Condé Nast’s latest restructuring creates awkward summit backdrop

Condé Nast unleashed a second round of corporate restructuring on Tuesday, creating an uneasy backdrop for the Vanity Fair New Establishment summit — with its usual assortment of tech and media moguls — that was getting under way in San Francisco that evening.

In the latest moves, Raul Martinez, a close ally of Anna Wintour, Vogue editor-in-chief and the corporate artistic director, becomes head of the creative group at Condé Nast.

Wintour has switched top editors at many of the magazines since she assumed the corporate roles, and observers see the Martinez appointment as a way to lighten her load while she brings in a trusted ally to work on the design side.

Additionally, the copy and research functions for all the brands are being placed under Christiane Mack, who has been named head of content, strategy and operations.

It comes only one week after the company raided AOL to convince Jim Norton to be the new chief business officer and president of revenue.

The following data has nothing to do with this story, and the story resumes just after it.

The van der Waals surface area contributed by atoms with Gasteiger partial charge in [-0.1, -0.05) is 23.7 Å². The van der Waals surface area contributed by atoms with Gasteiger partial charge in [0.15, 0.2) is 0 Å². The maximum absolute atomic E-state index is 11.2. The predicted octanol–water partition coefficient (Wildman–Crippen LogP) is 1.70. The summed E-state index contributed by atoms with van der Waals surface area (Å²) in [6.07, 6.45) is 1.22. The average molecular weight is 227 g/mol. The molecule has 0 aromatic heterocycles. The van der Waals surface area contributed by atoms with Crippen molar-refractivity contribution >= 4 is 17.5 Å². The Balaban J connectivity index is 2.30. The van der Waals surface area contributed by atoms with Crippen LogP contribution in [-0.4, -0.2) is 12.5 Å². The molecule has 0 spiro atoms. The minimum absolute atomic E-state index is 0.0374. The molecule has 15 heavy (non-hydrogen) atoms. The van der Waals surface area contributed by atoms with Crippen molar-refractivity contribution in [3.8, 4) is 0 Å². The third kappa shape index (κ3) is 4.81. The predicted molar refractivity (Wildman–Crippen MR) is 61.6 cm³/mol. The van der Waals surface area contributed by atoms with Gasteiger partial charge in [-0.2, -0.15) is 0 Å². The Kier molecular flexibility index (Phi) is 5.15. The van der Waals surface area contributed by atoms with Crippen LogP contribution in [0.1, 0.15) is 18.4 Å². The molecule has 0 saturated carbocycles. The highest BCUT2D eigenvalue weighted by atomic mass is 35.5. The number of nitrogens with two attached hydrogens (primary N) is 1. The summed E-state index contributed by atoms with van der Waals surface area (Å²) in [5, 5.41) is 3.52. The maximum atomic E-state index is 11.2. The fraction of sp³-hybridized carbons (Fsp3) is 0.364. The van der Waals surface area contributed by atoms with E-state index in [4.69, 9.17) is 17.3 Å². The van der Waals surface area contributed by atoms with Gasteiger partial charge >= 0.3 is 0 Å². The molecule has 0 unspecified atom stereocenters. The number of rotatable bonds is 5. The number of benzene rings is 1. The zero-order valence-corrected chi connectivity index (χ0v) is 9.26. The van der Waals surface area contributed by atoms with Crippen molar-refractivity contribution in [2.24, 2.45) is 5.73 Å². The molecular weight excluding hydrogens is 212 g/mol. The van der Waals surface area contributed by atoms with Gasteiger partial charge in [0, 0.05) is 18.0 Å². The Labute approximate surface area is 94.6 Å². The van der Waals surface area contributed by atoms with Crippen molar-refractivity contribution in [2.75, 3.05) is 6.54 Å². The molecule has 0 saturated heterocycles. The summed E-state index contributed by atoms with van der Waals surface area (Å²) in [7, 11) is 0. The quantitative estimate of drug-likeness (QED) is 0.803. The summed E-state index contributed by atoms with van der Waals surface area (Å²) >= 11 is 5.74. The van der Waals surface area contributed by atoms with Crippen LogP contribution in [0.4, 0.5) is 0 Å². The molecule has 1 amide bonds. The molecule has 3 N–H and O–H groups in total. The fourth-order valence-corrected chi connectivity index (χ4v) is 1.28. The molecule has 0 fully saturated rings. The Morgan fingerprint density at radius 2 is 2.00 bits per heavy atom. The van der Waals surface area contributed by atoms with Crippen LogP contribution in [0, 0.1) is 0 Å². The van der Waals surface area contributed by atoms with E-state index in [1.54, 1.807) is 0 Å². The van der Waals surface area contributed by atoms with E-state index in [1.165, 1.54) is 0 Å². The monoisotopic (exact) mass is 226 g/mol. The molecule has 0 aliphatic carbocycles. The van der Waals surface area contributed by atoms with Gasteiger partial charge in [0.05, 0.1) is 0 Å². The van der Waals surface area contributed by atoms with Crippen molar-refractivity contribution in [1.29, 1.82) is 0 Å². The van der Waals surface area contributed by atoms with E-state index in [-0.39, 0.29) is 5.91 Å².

According to the announcement from Condé Nast on Tuesday, “Anna and team will be working through the specifics with each brand over the next several weeks and expect to have the groups relocated before the holidays.”

That is likely to stir a new round of unrest in the well-heeled hall of the publisher as the owner of Vogue, Vanity Fair, the New Yorker and GQ heads into the year-end holiday season.

An undetermined number of people are expected to be laid off.

The company was seeking budget reductions of between $20 million and $30 million for 2017 to account for the continued pressure on print ad revenue, sources said.

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